Please click here to register for both CES and the P2P MEDIA SUMMIT.

Policy Track panelists will include Derek Broes, Former SVP, Digital Entertainment, Paramount Pictures; Jim Burger, Partner, Dow Lohnes; Russell Frackman, Partner, Mitchell Silberberg & Knupp; David Johnson, Of Counsel, Jeffer, Mangels, Butler & Marmaro; Travis Kalanick, Founder, RedSwoosh; Steven Masur, Managing Partner, MasurLaw; Jon Potter, Former Executive Director, Digital Media Association (DiMA); and Eddie Schwartz, President, Songwriters Association of Canada (SAC).

Technology Track panelists will include Jonathan Anderson, CEO & Founder, Selfbank Mobile; Nathan Good, Chief Scientist, Good Research; David Hassoun, Founder, RealEyes Media; Vincent Hsieh, CEO, Aleric; Lawrence Low, VP of Product Management and Strategy, BayTSP; Doug Pasko, PMTS, Verizon Communications; Bruce Davis, CEO, Digimarc; and Jonathan Zuck, President, Association for Competitive Technology (ACT).

Marketing Track panelists will include Frank Bernhard, Managing Principal, OMNI Consulting; Ted Cohen, Managing Partner, TAG Strategic; Stephen Condon, Director, Market Development, AT&T Digital Media Services; Devon Ferreira, Founder & CEO, SocialNotions; Murray Galbraith, President, Cavalier Digital Media Services and Gameboyz; Colin Sebastian, Senior Vice President, Lazard Capital Markets; and Seth Shapiro, Principal, New Amsterdam Media.

Content Distribution panelists will include Melike Amjarv, Independent Producer; Ethan Applen, Director, Technology & Business Strategy, Warner Bros.; Richard Conlon, VP, New Media & Strategic Development, Broadcast Music, Inc (BMI); Max Davis, Director, DataRevenue.org; Mark Friedlander, National Director, New Media, Screen Actors Guild (SAG); Larry Kenswil, Of Counsel, Loeb & Loeb; and Nicholas Longano, Founder & CEO, Music Mogul.

Solutions Development panelists will include Dan Coffing, Founder & CEO, Mingle360; Bob DeAnna, CTO, Recursion Software; Ian Donahue, President, RedThorne Media; Norman Henderson, VP of Business Development, Asankya; Ed Pimentel, Owner, Gluegle; Neerav Shah, VP, Business Development, Verimatrix; and Barry Tishgart, VP, Internet Services, Comcast.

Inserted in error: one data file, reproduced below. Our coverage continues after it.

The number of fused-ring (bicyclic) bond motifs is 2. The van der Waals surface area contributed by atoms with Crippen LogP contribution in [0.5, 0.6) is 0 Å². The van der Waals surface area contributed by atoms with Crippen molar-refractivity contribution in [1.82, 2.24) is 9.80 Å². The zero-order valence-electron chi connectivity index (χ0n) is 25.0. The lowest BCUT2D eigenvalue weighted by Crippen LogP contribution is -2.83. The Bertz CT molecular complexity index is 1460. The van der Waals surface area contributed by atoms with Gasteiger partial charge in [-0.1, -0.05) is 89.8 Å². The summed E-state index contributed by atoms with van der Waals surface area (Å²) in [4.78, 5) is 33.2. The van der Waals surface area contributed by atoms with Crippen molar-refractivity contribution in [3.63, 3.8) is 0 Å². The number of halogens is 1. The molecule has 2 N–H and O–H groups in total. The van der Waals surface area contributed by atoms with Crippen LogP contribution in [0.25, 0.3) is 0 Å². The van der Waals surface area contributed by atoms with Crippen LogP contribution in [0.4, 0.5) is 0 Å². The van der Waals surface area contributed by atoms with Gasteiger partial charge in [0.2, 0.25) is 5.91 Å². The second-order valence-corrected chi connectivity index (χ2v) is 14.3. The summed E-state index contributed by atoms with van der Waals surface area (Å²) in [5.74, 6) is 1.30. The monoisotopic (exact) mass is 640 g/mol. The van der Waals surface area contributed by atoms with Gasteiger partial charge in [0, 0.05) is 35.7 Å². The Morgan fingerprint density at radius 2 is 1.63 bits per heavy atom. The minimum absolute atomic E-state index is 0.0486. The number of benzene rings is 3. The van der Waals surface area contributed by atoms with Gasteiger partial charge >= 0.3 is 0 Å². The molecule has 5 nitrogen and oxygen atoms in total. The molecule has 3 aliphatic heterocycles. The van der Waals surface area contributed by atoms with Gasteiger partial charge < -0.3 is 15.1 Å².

Consumer Protection panelists will include Robert Boback, CEO, Tiversa; Hal Bringman, Founder & President, NVPR; Tom Chernaik, Principal, DigComm; Gary Greenstein, Of Counsel, Wilson Sonsini Goodrich & Rosati; Robert Hunter, Digital Rights Consultant, Entertainment Consumers Association (ECA); Arthur Pober, American Associate, European Advertising Standards Alliance (EASA); and Chris Ullrich, Writer / Producer, The Flickcast.

Registration can be done online here or by calling 410-476-7965. For sponsor packages, please contact Karen Kaplowitz, DCIA Member Services, at 888-890-4240. Share wisely, and take care.

Rdio Makes its Debut on the Apple App Store

Excerpted from Digital Music News Report by Alexandra Osorio

Rdio has chosen the iPhone as its launchpad, a good a place as any. This week, the heavily-anticipated music start-up suddenly surfaced on the App Store, reachable only to private beta testers. That club appears quite small and restricted at the moment, and probably includes a handful of developers, executives, and backers. 

If that sounds like a giant tease, it is, though Rdio - started by the founders of Kazaa and Skype - promises to deliver a streaming, cloud-based solution. The top-level description sounds a lot like Spotify, Lala, and other cloud concepts, though given the entrepreneurial pedigree, some innovative twists are probably in store.